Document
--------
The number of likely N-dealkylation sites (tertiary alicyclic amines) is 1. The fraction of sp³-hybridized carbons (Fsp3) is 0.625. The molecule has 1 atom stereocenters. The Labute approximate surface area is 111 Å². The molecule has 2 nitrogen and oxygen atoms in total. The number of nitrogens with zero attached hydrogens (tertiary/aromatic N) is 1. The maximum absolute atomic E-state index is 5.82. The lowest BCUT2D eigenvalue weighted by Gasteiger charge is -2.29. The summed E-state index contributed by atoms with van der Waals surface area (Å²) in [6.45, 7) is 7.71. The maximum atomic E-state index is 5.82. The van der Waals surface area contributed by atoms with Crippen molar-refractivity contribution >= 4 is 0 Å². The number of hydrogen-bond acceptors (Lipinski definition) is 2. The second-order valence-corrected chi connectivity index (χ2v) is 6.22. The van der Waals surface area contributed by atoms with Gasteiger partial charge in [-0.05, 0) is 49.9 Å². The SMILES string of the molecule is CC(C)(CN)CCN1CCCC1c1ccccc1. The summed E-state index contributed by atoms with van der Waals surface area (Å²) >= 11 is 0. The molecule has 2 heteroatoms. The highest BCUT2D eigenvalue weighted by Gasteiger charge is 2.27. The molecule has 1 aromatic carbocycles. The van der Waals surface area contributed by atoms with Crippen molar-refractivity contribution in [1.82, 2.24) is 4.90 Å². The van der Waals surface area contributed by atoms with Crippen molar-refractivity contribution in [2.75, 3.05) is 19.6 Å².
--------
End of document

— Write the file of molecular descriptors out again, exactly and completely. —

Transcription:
The number of likely N-dealkylation sites (tertiary alicyclic amines) is 1. The fraction of sp³-hybridized carbons (Fsp3) is 0.625. The molecule has 1 atom stereocenters. The Labute approximate surface area is 111 Å². The molecule has 2 nitrogen and oxygen atoms in total. The number of nitrogens with zero attached hydrogens (tertiary/aromatic N) is 1. The maximum absolute atomic E-state index is 5.82. The lowest BCUT2D eigenvalue weighted by Gasteiger charge is -2.29. The summed E-state index contributed by atoms with van der Waals surface area (Å²) in [6.45, 7) is 7.71. The maximum atomic E-state index is 5.82. The van der Waals surface area contributed by atoms with Crippen molar-refractivity contribution >= 4 is 0 Å². The number of hydrogen-bond acceptors (Lipinski definition) is 2. The second-order valence-corrected chi connectivity index (χ2v) is 6.22. The van der Waals surface area contributed by atoms with Gasteiger partial charge in [-0.05, 0) is 49.9 Å². The SMILES string of the molecule is CC(C)(CN)CCN1CCCC1c1ccccc1. The summed E-state index contributed by atoms with van der Waals surface area (Å²) >= 11 is 0. The molecule has 2 heteroatoms. The highest BCUT2D eigenvalue weighted by Gasteiger charge is 2.27. The molecule has 1 aromatic carbocycles. The van der Waals surface area contributed by atoms with Crippen molar-refractivity contribution in [1.82, 2.24) is 4.90 Å². The van der Waals surface area contributed by atoms with Crippen molar-refractivity contribution in [2.75, 3.05) is 19.6 Å².